Friday, October 23, 2015

Three Ways The C-Suite Can Prepare for the Cadillac Tax

Today’s guest post comes from Leon Greene, Cofounder and Executive Vice President at Truveris. Leon discusses “the Cadillac tax,” a federal tax employers will pay on higher priced employee health benefit plans. The tax is scheduled to go into effect in 2018.

Leon offers three concrete actions that could lessen the effect of the Cadillac tax:
  • Use available technologies to research your vendors’ economics
  • Offer your employees digital tools such as OneRx to help them identify the potential cost savings of coupons or paying cash for their prescriptions
  • Educate your employees on their health insurance options and promote wellness programs to workers
Read on and see if you agree.

Three Ways The C-Suite Can Prepare for the Cadillac Tax
by Leon Greene, Cofounder and Executive Vice President at Truveris

Insurers and policymakers are dominating the discourse around the Cadillac tax. But it’s really the employers that should act.

The Cadillac tax is a 40% excise tax on those employers that provide generous health benefits to workers, on plans exceeding $10,200 for an individual or $27,500 for a family. It was approved in 2013 and will go into effect in 2018. To contain costs—and ultimately avoid the tax—employers have spent the past few years shifting healthcare costs to employees. However, the Kaiser Family Foundation estimates that one in four companies will be impacted when the tax is implemented.

We’ve seen not only changing plan dynamics but also significant changes in the prescription drug landscape. Prices have been outpacing inflation, with no end in sight. A desire to control costs coupled with increasing drug prices creates a challenging situation for employers and employees alike.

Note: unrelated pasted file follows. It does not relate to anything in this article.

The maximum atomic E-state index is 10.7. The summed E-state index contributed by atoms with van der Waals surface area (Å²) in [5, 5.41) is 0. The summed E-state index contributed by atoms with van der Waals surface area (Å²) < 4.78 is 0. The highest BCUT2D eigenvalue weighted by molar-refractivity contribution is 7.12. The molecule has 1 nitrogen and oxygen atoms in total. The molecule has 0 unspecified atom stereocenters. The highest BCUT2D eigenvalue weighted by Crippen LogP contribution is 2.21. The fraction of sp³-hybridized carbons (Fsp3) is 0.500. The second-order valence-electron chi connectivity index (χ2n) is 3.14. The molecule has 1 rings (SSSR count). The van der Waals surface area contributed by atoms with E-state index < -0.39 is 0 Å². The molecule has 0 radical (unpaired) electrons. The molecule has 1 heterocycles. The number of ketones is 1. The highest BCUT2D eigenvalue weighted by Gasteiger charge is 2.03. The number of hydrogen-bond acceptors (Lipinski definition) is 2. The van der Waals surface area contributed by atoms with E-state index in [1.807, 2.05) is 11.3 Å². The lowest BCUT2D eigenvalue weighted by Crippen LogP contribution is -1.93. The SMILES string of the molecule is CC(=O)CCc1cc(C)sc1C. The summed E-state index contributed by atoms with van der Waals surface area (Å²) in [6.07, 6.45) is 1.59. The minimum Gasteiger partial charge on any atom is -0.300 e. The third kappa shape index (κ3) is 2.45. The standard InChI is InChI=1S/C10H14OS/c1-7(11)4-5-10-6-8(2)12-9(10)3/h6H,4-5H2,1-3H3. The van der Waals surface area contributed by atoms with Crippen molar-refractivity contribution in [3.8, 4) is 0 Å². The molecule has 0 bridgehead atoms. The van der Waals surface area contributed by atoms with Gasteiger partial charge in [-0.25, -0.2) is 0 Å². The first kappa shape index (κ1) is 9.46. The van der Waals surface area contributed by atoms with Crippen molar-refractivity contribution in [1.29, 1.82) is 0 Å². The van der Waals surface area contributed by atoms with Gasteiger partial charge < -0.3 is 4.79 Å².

Why has the prescription drug landscape changed?

According to the Truveris National Drug Index, over the past 12 months, the price paid for drugs has risen by more than 10% for the second consecutive year. The increases in specialty have been well reported. But we are now seeing this inflation across the full breadth of categories, including, for the first time, generics.

What’s more, the liability exposure for the average family has escalated. As employers have shifted more than one quarter of the insured workforce in the U.S. to high-deductible health plans, these workers are faced with more out-of-pocket expenses. A greater share of these out-of-pocket dollars is being used to pay for medications, especially among the middle class. To cut expenses, insured individuals are skipping tests, treatments, and follow-up appointments. Ultimately, this may cost the entire healthcare system more money, since physicians and patients are not adequately treating their conditions.

These combined trends have put pharmacy benefits at the forefront of the larger health benefits equation. The C-suite can’t afford to sit on the sidelines. Market forces and public policy are altering the cost structures of health benefits, and all stakeholders can and should take steps to improve the situation.